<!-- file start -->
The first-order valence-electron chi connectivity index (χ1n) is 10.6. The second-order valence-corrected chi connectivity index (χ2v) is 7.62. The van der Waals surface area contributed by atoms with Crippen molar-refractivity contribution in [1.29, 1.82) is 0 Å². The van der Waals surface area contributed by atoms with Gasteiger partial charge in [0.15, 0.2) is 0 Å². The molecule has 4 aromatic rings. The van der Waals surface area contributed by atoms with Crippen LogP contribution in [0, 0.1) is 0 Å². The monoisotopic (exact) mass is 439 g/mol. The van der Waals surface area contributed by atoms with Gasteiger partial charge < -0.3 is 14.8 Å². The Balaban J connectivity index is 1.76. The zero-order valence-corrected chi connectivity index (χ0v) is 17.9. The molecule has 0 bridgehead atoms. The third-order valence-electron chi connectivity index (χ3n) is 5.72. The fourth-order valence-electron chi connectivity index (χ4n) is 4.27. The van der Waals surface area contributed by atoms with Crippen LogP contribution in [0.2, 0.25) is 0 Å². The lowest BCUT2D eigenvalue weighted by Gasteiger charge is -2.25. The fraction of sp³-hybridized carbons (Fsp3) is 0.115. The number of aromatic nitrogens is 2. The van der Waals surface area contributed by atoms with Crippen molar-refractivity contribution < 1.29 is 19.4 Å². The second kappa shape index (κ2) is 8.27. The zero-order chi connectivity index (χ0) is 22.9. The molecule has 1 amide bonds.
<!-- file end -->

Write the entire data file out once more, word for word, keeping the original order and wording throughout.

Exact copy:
The first-order valence-electron chi connectivity index (χ1n) is 10.6. The second-order valence-corrected chi connectivity index (χ2v) is 7.62. The van der Waals surface area contributed by atoms with Crippen molar-refractivity contribution in [1.29, 1.82) is 0 Å². The van der Waals surface area contributed by atoms with Gasteiger partial charge in [0.15, 0.2) is 0 Å². The molecule has 4 aromatic rings. The van der Waals surface area contributed by atoms with Crippen LogP contribution in [0, 0.1) is 0 Å². The monoisotopic (exact) mass is 439 g/mol. The van der Waals surface area contributed by atoms with Gasteiger partial charge < -0.3 is 14.8 Å². The Balaban J connectivity index is 1.76. The zero-order valence-corrected chi connectivity index (χ0v) is 17.9. The molecule has 0 bridgehead atoms. The third-order valence-electron chi connectivity index (χ3n) is 5.72. The fourth-order valence-electron chi connectivity index (χ4n) is 4.27. The van der Waals surface area contributed by atoms with Crippen LogP contribution in [0.2, 0.25) is 0 Å². The lowest BCUT2D eigenvalue weighted by Gasteiger charge is -2.25. The fraction of sp³-hybridized carbons (Fsp3) is 0.115. The number of aromatic nitrogens is 2. The van der Waals surface area contributed by atoms with Crippen molar-refractivity contribution < 1.29 is 19.4 Å². The second kappa shape index (κ2) is 8.27. The zero-order chi connectivity index (χ0) is 22.9. The molecule has 1 amide bonds.